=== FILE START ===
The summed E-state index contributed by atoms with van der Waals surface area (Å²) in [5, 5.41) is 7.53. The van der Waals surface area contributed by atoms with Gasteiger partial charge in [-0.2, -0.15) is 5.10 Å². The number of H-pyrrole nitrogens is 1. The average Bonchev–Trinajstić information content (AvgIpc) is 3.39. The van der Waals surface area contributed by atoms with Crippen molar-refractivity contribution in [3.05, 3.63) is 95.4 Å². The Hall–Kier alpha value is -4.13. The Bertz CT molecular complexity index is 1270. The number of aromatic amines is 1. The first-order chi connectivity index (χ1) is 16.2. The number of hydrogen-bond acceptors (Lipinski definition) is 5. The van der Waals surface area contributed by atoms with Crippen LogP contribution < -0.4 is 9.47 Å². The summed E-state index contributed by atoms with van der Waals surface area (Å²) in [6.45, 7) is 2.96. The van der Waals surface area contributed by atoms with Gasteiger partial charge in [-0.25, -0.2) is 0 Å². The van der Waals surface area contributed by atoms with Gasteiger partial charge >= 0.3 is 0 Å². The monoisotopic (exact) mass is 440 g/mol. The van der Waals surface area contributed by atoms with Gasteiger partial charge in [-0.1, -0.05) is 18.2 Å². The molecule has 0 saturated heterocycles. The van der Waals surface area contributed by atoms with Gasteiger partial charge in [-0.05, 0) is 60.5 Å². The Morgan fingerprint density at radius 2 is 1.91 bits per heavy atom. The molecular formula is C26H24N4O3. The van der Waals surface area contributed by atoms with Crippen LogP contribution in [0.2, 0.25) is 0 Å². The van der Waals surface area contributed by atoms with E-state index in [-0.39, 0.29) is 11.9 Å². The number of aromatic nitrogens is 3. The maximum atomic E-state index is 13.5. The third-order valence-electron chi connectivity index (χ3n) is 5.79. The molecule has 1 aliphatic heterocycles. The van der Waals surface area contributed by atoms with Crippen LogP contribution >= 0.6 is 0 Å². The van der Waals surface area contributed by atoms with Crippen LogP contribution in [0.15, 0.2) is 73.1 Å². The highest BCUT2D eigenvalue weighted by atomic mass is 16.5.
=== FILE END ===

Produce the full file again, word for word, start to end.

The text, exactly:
The summed E-state index contributed by atoms with van der Waals surface area (Å²) in [5, 5.41) is 7.53. The van der Waals surface area contributed by atoms with Gasteiger partial charge in [-0.2, -0.15) is 5.10 Å². The number of H-pyrrole nitrogens is 1. The average Bonchev–Trinajstić information content (AvgIpc) is 3.39. The van der Waals surface area contributed by atoms with Crippen molar-refractivity contribution in [3.05, 3.63) is 95.4 Å². The Hall–Kier alpha value is -4.13. The Bertz CT molecular complexity index is 1270. The number of aromatic amines is 1. The first-order chi connectivity index (χ1) is 16.2. The number of hydrogen-bond acceptors (Lipinski definition) is 5. The van der Waals surface area contributed by atoms with Crippen LogP contribution < -0.4 is 9.47 Å². The summed E-state index contributed by atoms with van der Waals surface area (Å²) in [6.45, 7) is 2.96. The van der Waals surface area contributed by atoms with Gasteiger partial charge in [-0.25, -0.2) is 0 Å². The van der Waals surface area contributed by atoms with Gasteiger partial charge >= 0.3 is 0 Å². The monoisotopic (exact) mass is 440 g/mol. The van der Waals surface area contributed by atoms with Gasteiger partial charge in [-0.1, -0.05) is 18.2 Å². The molecule has 0 saturated heterocycles. The van der Waals surface area contributed by atoms with Gasteiger partial charge in [-0.05, 0) is 60.5 Å². The Morgan fingerprint density at radius 2 is 1.91 bits per heavy atom. The molecular formula is C26H24N4O3. The van der Waals surface area contributed by atoms with Crippen LogP contribution in [0.2, 0.25) is 0 Å². The van der Waals surface area contributed by atoms with E-state index in [-0.39, 0.29) is 11.9 Å². The number of aromatic nitrogens is 3. The maximum atomic E-state index is 13.5. The third-order valence-electron chi connectivity index (χ3n) is 5.79. The molecule has 1 aliphatic heterocycles. The van der Waals surface area contributed by atoms with Crippen LogP contribution >= 0.6 is 0 Å². The van der Waals surface area contributed by atoms with Crippen LogP contribution in [0.15, 0.2) is 73.1 Å². The highest BCUT2D eigenvalue weighted by atomic mass is 16.5.